“Stop your horse, huh? Which is why she was accelerating?” he pointed out in a maddeningly calm tone, the one he always used on the job for dealing with crazy. Nevertheless, he couldn’t help noticing the way Lainey’s warm body felt against his chest—even if she was as mad as hell. Her skin and hair smelled as fresh as wildflowers, and her natural curves under the thin calico dress were nothing short of intoxicating. The more she wriggled, the tighter his arms cinched around her. Barrett couldn’t resist—he leaned his chin against the crook of her neck and simply breathed her in, feeling her pulse quicken against her soft skin, all the while keeping his hold firm. He didn’t want to scare her with his restraint, but he didn’t exactly want to get smacked again either.
“Let go of me!” she cried, flailing her legs to try and kick him. “You sabotaged me—”
Barrett smirked at her boldness and curled one of his legs around hers so she couldn’t get leverage—relishing the feel of being entwined with her more than he cared to admit. In the heat of the moment, they were totally wrapped up in one another, her heart beating as fast as a bird’s. Barrett pressed his cheek against Lainey’s and whispered in her ear, “May I remind you that you’ve already assaulted me once? For your information, Miss Neil, I’m a police officer. And if you don’t stop trying to hurt me, I’m going to have to arrest you.”
Lainey squirmed fiercely anyway, and Barrett deftly released his neck-hold and grabbed her elbow, twisting it to make her body swing with a quick flip to the ground that left her dizzied in shock. Then he bent down and pressed his knee against her back to secure his hold. Lainey wailed like a wildcat, the sound muffled by the tall grass her face was planted in. Before she knew it, Barrett had both arms pinned behind her back, when she heard a sharp click as cold metal slid over her wrists. Barrett rolled her over and sat on her knees so she couldn’t kick him and shot a glance at his watch as though comparing the time it took to handcuff Lainey with his latest calf-roping score in tie-down events. A hint of a smile surfaced on his lips. Clearly, he was impressed with his results.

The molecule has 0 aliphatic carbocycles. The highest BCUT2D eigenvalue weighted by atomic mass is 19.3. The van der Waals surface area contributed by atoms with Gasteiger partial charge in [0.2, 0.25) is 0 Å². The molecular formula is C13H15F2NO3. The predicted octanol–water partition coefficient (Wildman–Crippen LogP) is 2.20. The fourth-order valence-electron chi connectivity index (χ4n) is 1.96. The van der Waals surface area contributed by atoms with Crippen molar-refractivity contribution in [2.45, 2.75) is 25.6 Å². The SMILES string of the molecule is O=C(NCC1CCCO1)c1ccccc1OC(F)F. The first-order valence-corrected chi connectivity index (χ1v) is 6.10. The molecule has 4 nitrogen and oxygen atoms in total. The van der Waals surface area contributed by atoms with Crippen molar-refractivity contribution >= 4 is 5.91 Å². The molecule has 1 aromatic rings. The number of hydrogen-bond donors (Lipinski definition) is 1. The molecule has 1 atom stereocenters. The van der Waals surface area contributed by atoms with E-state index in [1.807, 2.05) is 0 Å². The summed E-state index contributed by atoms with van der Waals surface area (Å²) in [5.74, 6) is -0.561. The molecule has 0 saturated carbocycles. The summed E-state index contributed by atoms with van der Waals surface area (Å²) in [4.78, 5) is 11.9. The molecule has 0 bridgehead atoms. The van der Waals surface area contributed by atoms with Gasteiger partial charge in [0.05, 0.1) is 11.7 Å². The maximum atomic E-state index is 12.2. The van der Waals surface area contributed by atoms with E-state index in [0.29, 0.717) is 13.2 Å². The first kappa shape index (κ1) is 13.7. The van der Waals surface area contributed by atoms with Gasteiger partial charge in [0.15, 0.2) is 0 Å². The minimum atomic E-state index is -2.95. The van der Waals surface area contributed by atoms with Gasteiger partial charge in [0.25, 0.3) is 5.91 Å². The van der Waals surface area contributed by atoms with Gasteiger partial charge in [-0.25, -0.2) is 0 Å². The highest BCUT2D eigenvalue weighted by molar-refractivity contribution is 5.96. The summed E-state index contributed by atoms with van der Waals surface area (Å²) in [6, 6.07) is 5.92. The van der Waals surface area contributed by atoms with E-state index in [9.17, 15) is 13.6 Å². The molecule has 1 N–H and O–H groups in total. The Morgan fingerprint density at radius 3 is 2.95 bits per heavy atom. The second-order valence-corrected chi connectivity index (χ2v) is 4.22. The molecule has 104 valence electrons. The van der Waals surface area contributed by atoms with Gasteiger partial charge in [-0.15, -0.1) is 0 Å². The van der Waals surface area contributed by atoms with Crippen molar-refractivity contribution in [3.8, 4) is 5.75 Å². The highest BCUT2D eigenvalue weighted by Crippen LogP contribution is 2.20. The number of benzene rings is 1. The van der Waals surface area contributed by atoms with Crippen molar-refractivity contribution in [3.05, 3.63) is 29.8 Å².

“I have a gun, Miss Neil,” he flatly informed her, patting a bulge on his right hip hidden by the tail of his flannel shirt. “Just remember, this was the soft approach.”
“B-But I’m the star!” Lainey sputtered.
“Of the nearest jail?”
Lainey’s mouth dropped. “You wouldn’t!”
“Quite the opposite—it’s my job,” Barrett asserted. “Unless you straighten up and stop throwing punches at law enforcement. You think being pulled off a horse was embarrassing in front of the film crew? Wait till they see your mug shot.” He rubbed his jaw and glared at her. “I’d be happy to show the local judge my bruise.”
When it became clear Lainey had given up the idea of kicking, Barrett slid off her legs and sat cross-legged in front of her while she wriggled upright with her hands cuffed behind her back, still attempting to catch her breath. Her wrists had turned a painful pink.
“So, you’re a bit sensitive about how you’re perceived by that bozo director in butt-ugly boots?” Barrett glanced back at the film crew, who appeared to be milling around and at a loss for what to do since their ATVs wouldn’t start. “Something tells me that crew would be cheering right now if you’d decked him instead of me.” Another smirk settled on Barrett’s lips. “But I will compliment you on your right hook, Miss Neil. Very effective.”